EU's Carbon Border Tax - India’s Concerns

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July 07, 2021

Why in news?

Indian Environment Minister expressed concerns at the European Union's (EU) plan to levy an additional 'carbon border tax' to discourage import of carbon-intensive goods.

What is the EU’s proposal?

  • Earlier, the EU Parliament had adopted a resolution to implement a 'Carbon Border Adjusted Mechanism' (CBAM).
  • To begin with, by 2023, the CBAM would cover energy-intensive sectors.
  • These may include cement, steel, aluminium, oil refinery, paper, glass, chemicals as well as the power sector.
  • A recent draft regulation pertaining to the CBAM proposed that goods entering the EU would be taxed at the borders.
  • Such a tax would promote "low-carbon, resource-efficient manufacturing."
  • The UK and the US are also considering such proposals.

What is the rationale?

  • Two keys reasons for the carbon tax proposal are EU’s environmental goals and its industries' global competitiveness.
  • Recently, the EU declared it would cut its carbon emissions by at least 55% by 2030 compared to 1990 levels.
  • EU's greenhouse gas emissions have fallen by 24% compared to 1990 levels.
  • But emissions associated with imports are increasing.
  • These contribute 20% of the EU's carbon dioxide emissions.
  • So, a carbon tax would incentivise other countries to reduce GHG emissions.
  • This can further shrink the EU's carbon footprint.
  • Secondly, the 27 EU member states have much stricter laws to control GHG emissions.
  • It has an 'Emissions Trading System' that caps how much GHG individual industrial units can emit.
  • This makes operating within the EU expensive for certain businesses.
  • So, the EU authorities fear that these firms might prefer to relocate to countries that have more relaxed or no emission limits.
  • This is known as 'carbon leakage' and it increases the total emissions in the world.

Who all have opposed it?

  • The BASIC (Brazil, South Africa, India, and China) countries' grouping had opposed the EU's proposal, terming it "discriminatory."
  • It is said to be against the principles of equity and 'common but differentiated responsibilities and respective capabilities' (CBDR-RC).
  • These principles acknowledge that richer countries have a responsibility of providing financial and technological assistance to developing and vulnerable countries to fight climate change.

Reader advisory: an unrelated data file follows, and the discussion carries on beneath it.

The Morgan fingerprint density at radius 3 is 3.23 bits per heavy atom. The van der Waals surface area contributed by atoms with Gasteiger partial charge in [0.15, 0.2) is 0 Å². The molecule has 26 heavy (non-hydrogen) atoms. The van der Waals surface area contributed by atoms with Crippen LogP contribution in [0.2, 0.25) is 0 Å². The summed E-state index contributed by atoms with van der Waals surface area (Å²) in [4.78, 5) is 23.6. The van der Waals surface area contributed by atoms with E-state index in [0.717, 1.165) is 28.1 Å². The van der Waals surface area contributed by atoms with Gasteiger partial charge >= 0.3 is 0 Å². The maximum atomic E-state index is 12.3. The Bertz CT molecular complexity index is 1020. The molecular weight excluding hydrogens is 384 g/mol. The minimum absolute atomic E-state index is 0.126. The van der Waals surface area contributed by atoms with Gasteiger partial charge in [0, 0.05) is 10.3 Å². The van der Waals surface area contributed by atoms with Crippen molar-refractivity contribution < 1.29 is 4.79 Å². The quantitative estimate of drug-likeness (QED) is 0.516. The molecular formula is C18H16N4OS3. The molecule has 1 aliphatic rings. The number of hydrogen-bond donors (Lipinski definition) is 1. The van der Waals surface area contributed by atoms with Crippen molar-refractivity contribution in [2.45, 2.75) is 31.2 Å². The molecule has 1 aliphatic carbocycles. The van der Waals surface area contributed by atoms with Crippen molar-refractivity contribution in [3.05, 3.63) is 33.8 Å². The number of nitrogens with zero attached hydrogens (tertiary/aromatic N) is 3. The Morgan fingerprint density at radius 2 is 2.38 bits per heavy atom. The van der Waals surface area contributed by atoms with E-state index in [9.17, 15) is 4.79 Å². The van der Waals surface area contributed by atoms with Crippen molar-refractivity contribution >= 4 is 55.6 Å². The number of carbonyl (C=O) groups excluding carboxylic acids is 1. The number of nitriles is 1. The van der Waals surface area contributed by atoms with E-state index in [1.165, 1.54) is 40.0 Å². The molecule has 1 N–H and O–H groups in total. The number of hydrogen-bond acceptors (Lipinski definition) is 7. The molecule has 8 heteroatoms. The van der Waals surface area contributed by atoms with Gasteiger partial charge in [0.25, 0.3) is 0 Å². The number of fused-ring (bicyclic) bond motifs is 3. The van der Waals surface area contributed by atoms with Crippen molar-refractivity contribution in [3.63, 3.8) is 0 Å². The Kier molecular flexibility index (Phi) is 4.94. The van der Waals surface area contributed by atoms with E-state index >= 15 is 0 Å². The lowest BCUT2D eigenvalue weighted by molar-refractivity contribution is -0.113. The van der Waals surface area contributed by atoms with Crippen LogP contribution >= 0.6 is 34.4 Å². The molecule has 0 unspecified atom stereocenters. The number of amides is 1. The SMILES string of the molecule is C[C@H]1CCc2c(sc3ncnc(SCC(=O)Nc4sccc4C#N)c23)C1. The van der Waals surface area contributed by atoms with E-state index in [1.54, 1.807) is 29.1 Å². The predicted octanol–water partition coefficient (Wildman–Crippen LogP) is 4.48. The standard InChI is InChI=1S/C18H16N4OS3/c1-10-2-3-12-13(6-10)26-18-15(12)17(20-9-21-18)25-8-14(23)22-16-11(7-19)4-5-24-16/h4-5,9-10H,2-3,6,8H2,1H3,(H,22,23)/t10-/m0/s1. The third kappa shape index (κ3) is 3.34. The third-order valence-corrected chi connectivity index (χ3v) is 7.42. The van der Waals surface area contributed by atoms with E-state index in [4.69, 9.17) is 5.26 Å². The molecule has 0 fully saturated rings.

• Developing nations feel that the developed nations have failed to fulfil the Green Climate Fund commitments.
  • Under this, developing nations were to receive $100 billion for green development by 2020. This has now been delayed to 2025.

How does this impact India?

  • A carbon tax would increase the prices of Indian-made goods in the EU.
  • That would make Indian goods less attractive for buyers and shrink the demand.
  • This would create serious near-term challenges for companies with a large greenhouse gas footprint.
  • It would get to be a new source of disruption to a global trading system.
  • Notably, EU is India's third largest trading partner.
  • It accounted for $74.5 billion worth of trade in goods in 2020, or 11.1% of India's total global trade.
  • India's exports to the EU were worth $41.36 billion in 2020-21.

What are the larger implications?

  • The carbon tax mechanism may spur adoption of cleaner technologies.
  • But without adequate assistance for newer technologies and finance, it would amount to levying taxes on developing countries.
  • It is currently unclear how the EU would assess emissions of an imported product.
  • There are many small businesses that will face difficulty in quantifying their emissions.
  • And the additional costs will be passed on to the consumers, eventually.
  • Also, possibly, the tax could discourage sectors and industries that are already adopting cleaner technologies.
  • In that case, it becomes another procedural and compliance hassle, and prove to be counterproductive.


Source: Financial Express

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